this, based on defeasible reasoning about values and probabilities.
View or download table of contents
(pdf file)
Publications arranged by topic
Epistemology and Epistemic Cognition
Rational Decision Making and Practical Cognition
(including decision-theoretic planning)
Reasoning: Defeasibly or Deductively
Probability
Agent Architectures and OSCAR
Philosophy of Mind
Older Papers
New Papers:
The
OSCAR Architecture for Rational Agents:
- "OSCAR: An agent architecture based on defeasible
reasoning." Proceedings of the 2008 AAAI Spring Symposium
on Architectures for Intelligent Theory-Based Agents. "OSCAR
is a fully implemented architecture for a cognitive agent, based
largely on the author's work in philosophy concerning epistemology and
practical cognition. The seminal idea is that a generally intelligent
agent must be able to function in an environment in which it is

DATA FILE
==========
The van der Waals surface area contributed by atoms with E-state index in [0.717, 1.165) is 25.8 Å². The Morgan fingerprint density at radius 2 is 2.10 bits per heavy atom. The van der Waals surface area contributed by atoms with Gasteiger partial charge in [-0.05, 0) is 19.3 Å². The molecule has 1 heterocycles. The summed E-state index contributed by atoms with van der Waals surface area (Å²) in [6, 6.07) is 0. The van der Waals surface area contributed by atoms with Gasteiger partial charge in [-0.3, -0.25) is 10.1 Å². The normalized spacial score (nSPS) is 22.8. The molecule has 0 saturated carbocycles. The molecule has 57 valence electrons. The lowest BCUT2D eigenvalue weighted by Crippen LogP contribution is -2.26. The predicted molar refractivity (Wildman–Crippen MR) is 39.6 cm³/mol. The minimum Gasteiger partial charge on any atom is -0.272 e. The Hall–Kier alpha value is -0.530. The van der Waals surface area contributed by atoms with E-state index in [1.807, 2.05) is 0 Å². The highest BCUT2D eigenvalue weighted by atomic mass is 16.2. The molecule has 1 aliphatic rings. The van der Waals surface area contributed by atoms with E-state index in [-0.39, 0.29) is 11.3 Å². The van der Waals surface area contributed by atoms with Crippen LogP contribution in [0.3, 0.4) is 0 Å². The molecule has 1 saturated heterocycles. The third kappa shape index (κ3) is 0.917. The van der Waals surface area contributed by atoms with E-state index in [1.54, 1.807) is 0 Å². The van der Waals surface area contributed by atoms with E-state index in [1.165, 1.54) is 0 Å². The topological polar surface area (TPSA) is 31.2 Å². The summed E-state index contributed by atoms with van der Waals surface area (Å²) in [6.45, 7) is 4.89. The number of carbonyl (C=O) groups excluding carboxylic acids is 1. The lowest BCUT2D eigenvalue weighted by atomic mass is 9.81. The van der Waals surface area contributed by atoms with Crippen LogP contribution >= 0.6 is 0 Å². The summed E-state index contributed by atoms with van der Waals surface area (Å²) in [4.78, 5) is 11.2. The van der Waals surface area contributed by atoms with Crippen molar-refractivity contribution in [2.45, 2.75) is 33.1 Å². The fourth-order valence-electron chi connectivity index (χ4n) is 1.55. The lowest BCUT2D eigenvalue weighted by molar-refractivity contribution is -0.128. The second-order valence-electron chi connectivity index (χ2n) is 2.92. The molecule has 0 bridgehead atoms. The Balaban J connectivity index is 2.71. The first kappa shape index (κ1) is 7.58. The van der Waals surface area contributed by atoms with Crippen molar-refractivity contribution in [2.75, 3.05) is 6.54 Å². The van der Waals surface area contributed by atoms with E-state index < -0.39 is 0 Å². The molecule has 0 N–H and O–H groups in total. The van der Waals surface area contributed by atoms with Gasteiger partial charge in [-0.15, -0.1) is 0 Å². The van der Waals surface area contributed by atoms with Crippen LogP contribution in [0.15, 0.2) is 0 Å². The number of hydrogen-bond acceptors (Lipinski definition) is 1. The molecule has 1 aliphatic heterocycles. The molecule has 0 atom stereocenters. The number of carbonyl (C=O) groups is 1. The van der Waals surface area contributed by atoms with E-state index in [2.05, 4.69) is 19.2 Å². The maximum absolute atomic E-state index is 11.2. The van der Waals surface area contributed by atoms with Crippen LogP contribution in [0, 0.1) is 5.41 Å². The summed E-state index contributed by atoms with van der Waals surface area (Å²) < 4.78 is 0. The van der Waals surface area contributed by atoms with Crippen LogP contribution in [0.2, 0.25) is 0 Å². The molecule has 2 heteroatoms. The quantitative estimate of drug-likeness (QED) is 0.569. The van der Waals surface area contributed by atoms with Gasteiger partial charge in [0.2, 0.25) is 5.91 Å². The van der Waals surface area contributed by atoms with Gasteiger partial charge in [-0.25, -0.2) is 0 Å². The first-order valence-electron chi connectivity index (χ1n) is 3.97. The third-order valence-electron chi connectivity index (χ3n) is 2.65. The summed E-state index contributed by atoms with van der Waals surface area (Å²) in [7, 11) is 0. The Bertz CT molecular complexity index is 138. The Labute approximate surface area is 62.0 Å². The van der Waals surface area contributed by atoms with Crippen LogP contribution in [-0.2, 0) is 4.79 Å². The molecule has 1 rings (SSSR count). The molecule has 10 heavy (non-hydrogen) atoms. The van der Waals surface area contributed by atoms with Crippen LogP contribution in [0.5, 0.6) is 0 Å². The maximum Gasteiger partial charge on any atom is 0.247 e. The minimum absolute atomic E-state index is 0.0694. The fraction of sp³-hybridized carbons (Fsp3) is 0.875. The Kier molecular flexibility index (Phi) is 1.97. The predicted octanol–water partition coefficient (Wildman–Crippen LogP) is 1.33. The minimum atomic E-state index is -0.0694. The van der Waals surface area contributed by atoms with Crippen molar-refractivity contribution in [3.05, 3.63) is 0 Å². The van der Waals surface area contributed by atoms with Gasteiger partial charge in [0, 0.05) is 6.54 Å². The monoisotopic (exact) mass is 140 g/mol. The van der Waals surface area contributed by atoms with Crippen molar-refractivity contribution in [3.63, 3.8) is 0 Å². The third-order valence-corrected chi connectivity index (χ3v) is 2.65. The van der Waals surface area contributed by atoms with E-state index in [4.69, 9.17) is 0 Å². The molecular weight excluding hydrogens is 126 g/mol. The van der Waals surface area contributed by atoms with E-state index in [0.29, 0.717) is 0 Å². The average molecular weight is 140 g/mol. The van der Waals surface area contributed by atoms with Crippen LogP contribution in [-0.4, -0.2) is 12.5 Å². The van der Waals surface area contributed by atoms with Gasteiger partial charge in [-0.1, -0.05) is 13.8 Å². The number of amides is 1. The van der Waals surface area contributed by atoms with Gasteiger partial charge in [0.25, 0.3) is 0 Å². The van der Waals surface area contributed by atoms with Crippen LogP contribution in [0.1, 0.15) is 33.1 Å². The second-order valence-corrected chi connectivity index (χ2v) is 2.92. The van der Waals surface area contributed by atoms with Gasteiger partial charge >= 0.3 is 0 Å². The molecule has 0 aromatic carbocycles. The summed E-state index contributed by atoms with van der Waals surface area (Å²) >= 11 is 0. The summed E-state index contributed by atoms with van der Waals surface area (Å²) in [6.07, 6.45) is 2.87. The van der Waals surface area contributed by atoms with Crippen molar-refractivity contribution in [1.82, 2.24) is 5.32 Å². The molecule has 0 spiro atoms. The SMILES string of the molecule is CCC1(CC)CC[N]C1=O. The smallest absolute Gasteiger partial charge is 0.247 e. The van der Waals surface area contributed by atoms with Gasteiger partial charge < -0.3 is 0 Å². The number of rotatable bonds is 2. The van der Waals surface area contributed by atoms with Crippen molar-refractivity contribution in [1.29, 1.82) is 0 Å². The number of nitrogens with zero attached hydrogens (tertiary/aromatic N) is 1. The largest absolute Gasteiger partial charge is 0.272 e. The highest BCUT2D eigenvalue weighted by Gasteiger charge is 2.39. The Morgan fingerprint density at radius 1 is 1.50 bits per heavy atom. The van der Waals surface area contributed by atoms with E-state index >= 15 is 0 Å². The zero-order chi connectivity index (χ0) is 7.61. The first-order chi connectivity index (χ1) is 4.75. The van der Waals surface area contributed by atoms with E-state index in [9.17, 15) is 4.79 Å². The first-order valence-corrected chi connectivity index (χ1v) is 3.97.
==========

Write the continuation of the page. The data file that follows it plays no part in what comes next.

ignorant of most matters of fact. The architecture incorporates a
general-purpose defeasible reasoner, built on top of an efficient
natural deduction reasoner for first-order logic. It is based upon a
detailed theory about how the various aspects of epistemic and
practical cognition should interact, and many of the details are
driven by theoretical results concerning defeasible reasoning." Download
paper in pdf form.
- "OSCAR: A cognitive architecture for intelligent agents".
The "grand problem" of AI has always been to build artificial agents
of human-level intelligence, capable of operating in environments of
real-world complexity. OSCAR is a cognitive architecture for such
agents, implemented in LISP. OSCAR is based on my extensive work in
philosophy concerning both epistemology and rational decision making.
This paper provides a detailed overview of OSCAR. The main conclusions
are that such agents must be capablew of operating against a
background of pervasive ignorance, because the real world is too
complex for them to know more than a small fraction of what is true.
This is handled by giving the agent the power to reason defeasibily.
The OSCAR system of defeasible reasoning is sketched. It is argued